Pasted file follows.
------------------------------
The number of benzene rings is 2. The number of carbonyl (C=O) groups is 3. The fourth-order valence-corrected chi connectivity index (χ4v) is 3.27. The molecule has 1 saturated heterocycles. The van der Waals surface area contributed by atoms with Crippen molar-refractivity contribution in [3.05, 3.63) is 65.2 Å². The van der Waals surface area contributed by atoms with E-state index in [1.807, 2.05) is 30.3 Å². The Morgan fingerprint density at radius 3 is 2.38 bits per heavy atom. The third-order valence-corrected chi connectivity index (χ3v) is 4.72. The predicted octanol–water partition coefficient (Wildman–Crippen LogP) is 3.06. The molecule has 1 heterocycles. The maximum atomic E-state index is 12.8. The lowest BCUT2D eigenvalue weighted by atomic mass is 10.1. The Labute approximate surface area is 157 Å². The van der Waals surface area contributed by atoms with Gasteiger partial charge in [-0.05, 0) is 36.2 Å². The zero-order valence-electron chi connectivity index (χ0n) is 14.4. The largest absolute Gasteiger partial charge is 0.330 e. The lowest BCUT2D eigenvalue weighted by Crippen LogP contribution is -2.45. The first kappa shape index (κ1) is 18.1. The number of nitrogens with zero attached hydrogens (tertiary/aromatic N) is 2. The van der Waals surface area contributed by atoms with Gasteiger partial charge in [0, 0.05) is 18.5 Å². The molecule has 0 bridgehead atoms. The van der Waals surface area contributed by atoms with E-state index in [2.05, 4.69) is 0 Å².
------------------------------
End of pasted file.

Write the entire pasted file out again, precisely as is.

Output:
The number of benzene rings is 2. The number of carbonyl (C=O) groups is 3. The fourth-order valence-corrected chi connectivity index (χ4v) is 3.27. The molecule has 1 saturated heterocycles. The van der Waals surface area contributed by atoms with Crippen molar-refractivity contribution in [3.05, 3.63) is 65.2 Å². The van der Waals surface area contributed by atoms with E-state index in [1.807, 2.05) is 30.3 Å². The Morgan fingerprint density at radius 3 is 2.38 bits per heavy atom. The third-order valence-corrected chi connectivity index (χ3v) is 4.72. The predicted octanol–water partition coefficient (Wildman–Crippen LogP) is 3.06. The molecule has 1 heterocycles. The maximum atomic E-state index is 12.8. The lowest BCUT2D eigenvalue weighted by atomic mass is 10.1. The Labute approximate surface area is 157 Å². The van der Waals surface area contributed by atoms with Gasteiger partial charge in [-0.05, 0) is 36.2 Å². The zero-order valence-electron chi connectivity index (χ0n) is 14.4. The largest absolute Gasteiger partial charge is 0.330 e. The lowest BCUT2D eigenvalue weighted by Crippen LogP contribution is -2.45. The first kappa shape index (κ1) is 18.1. The number of nitrogens with zero attached hydrogens (tertiary/aromatic N) is 2. The van der Waals surface area contributed by atoms with Gasteiger partial charge in [0, 0.05) is 18.5 Å². The molecule has 0 bridgehead atoms. The van der Waals surface area contributed by atoms with E-state index in [2.05, 4.69) is 0 Å².